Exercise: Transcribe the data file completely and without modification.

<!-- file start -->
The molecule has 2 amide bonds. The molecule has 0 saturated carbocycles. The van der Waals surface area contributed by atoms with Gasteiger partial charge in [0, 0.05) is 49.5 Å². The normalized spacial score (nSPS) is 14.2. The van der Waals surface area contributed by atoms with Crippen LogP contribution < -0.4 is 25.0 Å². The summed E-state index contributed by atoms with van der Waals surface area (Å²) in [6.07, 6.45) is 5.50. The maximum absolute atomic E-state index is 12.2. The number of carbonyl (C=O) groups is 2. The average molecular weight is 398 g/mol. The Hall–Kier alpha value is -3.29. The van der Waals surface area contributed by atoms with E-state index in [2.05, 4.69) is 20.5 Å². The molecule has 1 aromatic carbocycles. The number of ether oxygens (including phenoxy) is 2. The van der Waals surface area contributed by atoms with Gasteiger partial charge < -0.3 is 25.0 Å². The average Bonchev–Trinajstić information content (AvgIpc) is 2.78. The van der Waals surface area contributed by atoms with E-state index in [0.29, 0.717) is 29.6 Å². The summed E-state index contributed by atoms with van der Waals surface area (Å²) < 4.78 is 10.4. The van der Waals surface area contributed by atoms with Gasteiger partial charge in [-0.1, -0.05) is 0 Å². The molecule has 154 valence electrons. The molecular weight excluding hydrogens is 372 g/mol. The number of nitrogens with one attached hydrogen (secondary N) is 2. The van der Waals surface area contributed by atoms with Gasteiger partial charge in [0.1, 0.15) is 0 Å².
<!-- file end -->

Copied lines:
The molecule has 2 amide bonds. The molecule has 0 saturated carbocycles. The van der Waals surface area contributed by atoms with Gasteiger partial charge in [0, 0.05) is 49.5 Å². The normalized spacial score (nSPS) is 14.2. The van der Waals surface area contributed by atoms with Crippen LogP contribution < -0.4 is 25.0 Å². The summed E-state index contributed by atoms with van der Waals surface area (Å²) in [6.07, 6.45) is 5.50. The maximum absolute atomic E-state index is 12.2. The number of carbonyl (C=O) groups is 2. The average molecular weight is 398 g/mol. The Hall–Kier alpha value is -3.29. The van der Waals surface area contributed by atoms with E-state index in [2.05, 4.69) is 20.5 Å². The molecule has 1 aromatic carbocycles. The number of ether oxygens (including phenoxy) is 2. The van der Waals surface area contributed by atoms with Gasteiger partial charge < -0.3 is 25.0 Å². The average Bonchev–Trinajstić information content (AvgIpc) is 2.78. The van der Waals surface area contributed by atoms with E-state index in [0.29, 0.717) is 29.6 Å². The summed E-state index contributed by atoms with van der Waals surface area (Å²) < 4.78 is 10.4. The van der Waals surface area contributed by atoms with Gasteiger partial charge in [-0.1, -0.05) is 0 Å². The molecule has 154 valence electrons. The molecular weight excluding hydrogens is 372 g/mol. The number of nitrogens with one attached hydrogen (secondary N) is 2. The van der Waals surface area contributed by atoms with Gasteiger partial charge in [0.1, 0.15) is 0 Å².